Department store chain John Lewis has been experimenting with RFID for about ten years, and is now trialling the technology and introducing it to some 30 of its stores. Most of its fashion range will be RFID-enabled by the end of this year.
But this is not without its challenges, says Simon Russell, the chain’s director of retail operations development. He says implementing RFID is easier for retailers that sell their own branded stock as they control the entire supply chain, so can attach tags at source.
“If you are a department store like us and you are dealing with multiple brands, it is a lot more challenging to negotiate with every single supplier to ask if they would be willing to put the tags on at source or whether you need to have an ancillary distribution centre to be able to attach the tags,” he says. “We are gradually overcoming those challenges and I think RFID is having its coming of age – it is much more widespread among retailers.”
But Francisco Melo, leader of global RFID at Avery Dennison, warns: “RFID exposes the ugly.” By telling retailers where they are overstocked and understocked, it exposes their weaknesses. “Therefore, you have to be able to embrace that change, and adapt those processes and ways of working to do that,” he says.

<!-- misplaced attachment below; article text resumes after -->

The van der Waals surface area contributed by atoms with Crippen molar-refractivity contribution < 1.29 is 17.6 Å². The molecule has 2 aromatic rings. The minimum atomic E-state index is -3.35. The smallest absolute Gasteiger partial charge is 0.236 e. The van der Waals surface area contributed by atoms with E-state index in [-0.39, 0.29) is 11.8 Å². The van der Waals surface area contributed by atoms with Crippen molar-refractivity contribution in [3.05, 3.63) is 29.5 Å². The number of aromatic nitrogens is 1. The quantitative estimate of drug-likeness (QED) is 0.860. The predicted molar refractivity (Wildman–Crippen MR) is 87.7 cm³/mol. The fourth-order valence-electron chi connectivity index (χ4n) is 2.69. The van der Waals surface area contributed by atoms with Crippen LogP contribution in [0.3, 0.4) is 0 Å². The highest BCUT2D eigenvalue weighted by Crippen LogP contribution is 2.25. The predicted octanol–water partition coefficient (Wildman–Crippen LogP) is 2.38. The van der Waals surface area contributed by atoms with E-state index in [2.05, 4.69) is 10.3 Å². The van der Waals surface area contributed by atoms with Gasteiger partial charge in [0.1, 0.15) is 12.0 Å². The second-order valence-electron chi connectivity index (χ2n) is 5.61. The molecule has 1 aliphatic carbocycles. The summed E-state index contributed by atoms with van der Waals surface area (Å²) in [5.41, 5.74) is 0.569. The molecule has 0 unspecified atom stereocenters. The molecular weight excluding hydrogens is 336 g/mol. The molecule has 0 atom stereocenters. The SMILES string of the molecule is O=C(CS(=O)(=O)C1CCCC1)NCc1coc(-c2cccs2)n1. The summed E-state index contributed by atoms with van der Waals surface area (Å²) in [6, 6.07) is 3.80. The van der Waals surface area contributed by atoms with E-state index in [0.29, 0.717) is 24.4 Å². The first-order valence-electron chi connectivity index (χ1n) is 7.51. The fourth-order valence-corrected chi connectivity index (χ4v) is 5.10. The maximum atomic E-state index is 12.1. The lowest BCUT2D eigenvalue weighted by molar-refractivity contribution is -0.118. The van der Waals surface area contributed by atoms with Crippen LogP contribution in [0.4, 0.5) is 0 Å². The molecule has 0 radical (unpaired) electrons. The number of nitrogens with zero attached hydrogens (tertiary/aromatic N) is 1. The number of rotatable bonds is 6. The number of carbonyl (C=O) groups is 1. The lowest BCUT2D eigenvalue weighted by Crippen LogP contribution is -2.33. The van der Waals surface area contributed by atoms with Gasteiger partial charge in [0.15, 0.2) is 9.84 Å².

More than 100 billion items of apparel are sold a year globally, while RFID tagging is in single percentage figures, so there is much room for expansion.
The key move which unleashed RFID was the creation of a single global standard, says Jacky Broomhead, UK market development manager for apparel at GS1, which creates supply chain standards for retailers. Before 2005, there was no single standard and retailers used a variety of tags. But the Electronic Product Code (EPC) was launched in 2005 and refined in 2008 as EPC Generation 2. “We got the industry to unite globally under a radio frequency for the tags to operate. The benefit is the tags will work anywhere in the world,” she says.
Having one standard reduces the price of the tags, which has come down by 75 per cent in the past five years. The cost varies by volume, but it was on average about 12p a tag and now retailers are getting them for 5p or 6p, says Ms Broomhead. The cost of implementing the hardware – buying the readers – is also relatively low.
RFID tags could have wide uses in the future, beyond just checking stock. They could replace bar codes for payment and act as security tags.
Jim Prewitt, vice president of retail industry strategy for North America at JDA, believes the use of the tags will spread beyond fashion into other areas of retail. “RFID is one piece in the broader adoption of internet of things devices, including sensors, beacons, cameras and smart shelves,” he says. “The combination of these technologies will drive adoption into more stock keeping unit-intensive retail sectors like grocery.”
The RFID industry will have to overcome the perception that this is a costly, complex technology which is hard to deliver. The experiences of retailers such as River Island and John Lewis suggest those perceptions are changing.